Republican News · Thursday 13 September 2000

[An Phoblacht]

US Representatives reject British police bill

Congressional representatives from both the Democratic and Republican parties voted on Thursday, 7 September in support of a resolution to Congress demanding the full and unequivocal implementation of the Patten Recommendations on policing. Reacting to the vote, Sinn Féin President Gerry Adams welcomed the ``ongoing interest and attention of the US Congress in the peace process in Ireland and in particular the crucial issue of policing''.

At a committee meeting in Washington of the House International Relations Committee, Congressman Richie Neal put his resolution, which calls on the British Government to ``fully and faithfully implement the recommendations contained in the Patten Commission on Policing''.

amendment from Congressman Chris Smith specified the concern that the Policing Bill dilutes or fails to implement many of the Patten Commission's key recommendations regarding accountability and the power of the oversight commissioner and rejecting the recommendations that all police officers take an oath expressing explicit commitment to uphold human rights. The amended resolution was passed without opposition.

Representatives from both sides of the House expressed the view that Patten did not go far enough and that the best option would have been to abolish the RUC and have a truly fresh start.

Congressman Neal told the Committee: ``On 29 June, 2000, I wrote to the British Secretary of State Peter Mandelson on the important issue of policing and its future in the north of Ireland. Knowing the interest that many of my colleagues have in Irish affairs, I asked them to co-sign the letter. Over 120 Members of Congress signed on, an unprecedented number, in urging the British government to fully implement the Patten reforms on policing.

``The resolution that I introduced in the House of Representatives, and Senator Kennedy introduced in the Senate, would put the United States Congress on record in this debate. It would add our strong voice to the growing list of individuals and groups internationally who support the full implementation of the Patten Report.'

``Patten was a compromise,'' said Neal, ``and a new beginning to policing was an integral part of the Good Friday Agreement.'' He urged the British government to implement Patten in a full and uncompromising manner.

Congressman Smith, who has held five hearings on the RUC, spoke of the bipartisan support for a new policing service and said that the Policing Bill, ``clearly falls short of what is needed to produce a policing service supported by nationalists. The RUC is not acceptable.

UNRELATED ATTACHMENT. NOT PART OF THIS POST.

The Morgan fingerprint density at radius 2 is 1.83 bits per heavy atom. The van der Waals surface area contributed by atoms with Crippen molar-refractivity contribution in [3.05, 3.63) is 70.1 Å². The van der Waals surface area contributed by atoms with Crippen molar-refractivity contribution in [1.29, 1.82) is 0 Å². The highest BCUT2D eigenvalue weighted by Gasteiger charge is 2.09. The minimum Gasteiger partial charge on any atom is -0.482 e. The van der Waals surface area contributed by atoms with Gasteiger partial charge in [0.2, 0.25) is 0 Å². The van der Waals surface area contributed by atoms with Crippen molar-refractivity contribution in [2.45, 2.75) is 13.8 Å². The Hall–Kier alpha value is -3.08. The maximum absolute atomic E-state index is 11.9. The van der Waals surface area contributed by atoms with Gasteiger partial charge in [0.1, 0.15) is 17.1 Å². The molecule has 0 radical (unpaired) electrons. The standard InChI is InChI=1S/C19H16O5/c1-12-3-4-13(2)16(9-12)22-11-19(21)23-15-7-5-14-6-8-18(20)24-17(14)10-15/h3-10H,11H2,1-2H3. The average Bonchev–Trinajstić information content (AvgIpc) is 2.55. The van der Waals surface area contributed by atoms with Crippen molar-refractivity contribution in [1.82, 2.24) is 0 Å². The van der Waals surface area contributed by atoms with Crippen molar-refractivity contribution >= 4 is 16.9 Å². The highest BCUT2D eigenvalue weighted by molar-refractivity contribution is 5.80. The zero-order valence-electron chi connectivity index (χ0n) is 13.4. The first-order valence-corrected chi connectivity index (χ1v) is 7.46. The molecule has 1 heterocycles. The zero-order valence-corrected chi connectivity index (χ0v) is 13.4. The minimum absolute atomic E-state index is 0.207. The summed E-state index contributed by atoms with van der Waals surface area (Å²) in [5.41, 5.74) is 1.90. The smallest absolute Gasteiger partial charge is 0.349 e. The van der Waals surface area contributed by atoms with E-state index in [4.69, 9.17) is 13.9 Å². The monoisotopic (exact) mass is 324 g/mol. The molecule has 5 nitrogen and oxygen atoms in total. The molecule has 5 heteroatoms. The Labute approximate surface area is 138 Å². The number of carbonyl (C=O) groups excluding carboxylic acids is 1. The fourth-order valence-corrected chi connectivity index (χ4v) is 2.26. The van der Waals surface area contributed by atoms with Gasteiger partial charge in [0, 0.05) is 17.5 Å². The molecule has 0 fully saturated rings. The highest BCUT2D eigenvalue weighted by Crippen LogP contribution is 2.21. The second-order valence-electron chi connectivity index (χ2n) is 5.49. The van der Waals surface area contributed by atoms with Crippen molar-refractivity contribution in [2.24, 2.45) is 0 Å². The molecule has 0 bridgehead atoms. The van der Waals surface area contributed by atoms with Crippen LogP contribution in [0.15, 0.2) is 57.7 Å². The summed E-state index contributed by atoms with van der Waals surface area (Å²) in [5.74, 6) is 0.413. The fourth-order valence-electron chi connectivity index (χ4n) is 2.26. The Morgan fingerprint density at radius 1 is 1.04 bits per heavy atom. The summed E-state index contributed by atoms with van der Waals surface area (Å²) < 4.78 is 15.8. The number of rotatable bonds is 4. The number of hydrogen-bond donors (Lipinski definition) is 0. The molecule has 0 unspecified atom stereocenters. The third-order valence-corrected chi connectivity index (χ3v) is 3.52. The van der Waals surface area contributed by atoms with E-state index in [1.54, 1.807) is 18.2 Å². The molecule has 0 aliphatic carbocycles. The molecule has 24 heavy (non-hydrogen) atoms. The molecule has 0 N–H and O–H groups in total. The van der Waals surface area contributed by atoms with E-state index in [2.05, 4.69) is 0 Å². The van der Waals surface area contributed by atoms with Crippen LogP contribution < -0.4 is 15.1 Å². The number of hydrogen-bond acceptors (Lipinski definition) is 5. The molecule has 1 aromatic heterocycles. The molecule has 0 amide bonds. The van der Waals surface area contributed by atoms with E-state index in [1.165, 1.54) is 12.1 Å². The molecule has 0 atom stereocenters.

``If not disbandment altogether,'' he said ``then this resolution is clear and unambiguous - no Band-Aids - no sugar coating. This Bill is not acceptable. We are watching them very closely.''

Congressman Crowley spoke strongly on the need for ``a brand new police service'' and described the Patten Report as the minimum.

Congressman Peter King made the point that policing was a metaphor for the entire peace process, highlighting the inequality, bias, illegality, and collusion of the RUC. This was a huge issue for nationalists, he said. Again and again, congressional representatives emphasized that the British government's policing bill did not reflect Patten.

Congressional Representatives from Massachusetts and Connecticut down to Florida and Georgia demonstrated the understanding in the USA of the need for a police service reflecting and identifying with the people it is supposed to serve. They rejected the British government's policing bill is not only inadequate but evidence of bad faith by the British government.

Congressman Robert Menendez of New Jersey accounted for the diverse support by explaining that Menendez is actually an Irish name which found it way over to Ireland via a failed attack by the Spanish Armada. Congressmen Donald Payne and Doc Hastings, both African American Congressmen, informed those in attendance that they too were Irish and stood in solidarity with the rest of the `black Irish'. While these comments added a jovial air to a very serious topic, they also demonstrated how significant and strong such diverse support for the resolution truly is.

From the Senate side of the Hill, Senator Edward Kennedy added his support to the events of the day. ``The Patten Commission recommended a sensible agenda for reform. It proposed long overdue changes capable of attracting the allegiance of all. It shouldn't be watered down under unionist pressure,'' the senator said. A similar resolution initiated by Senator Kennedy is scheduled to be considered by the Senate International Relations Committee soon.

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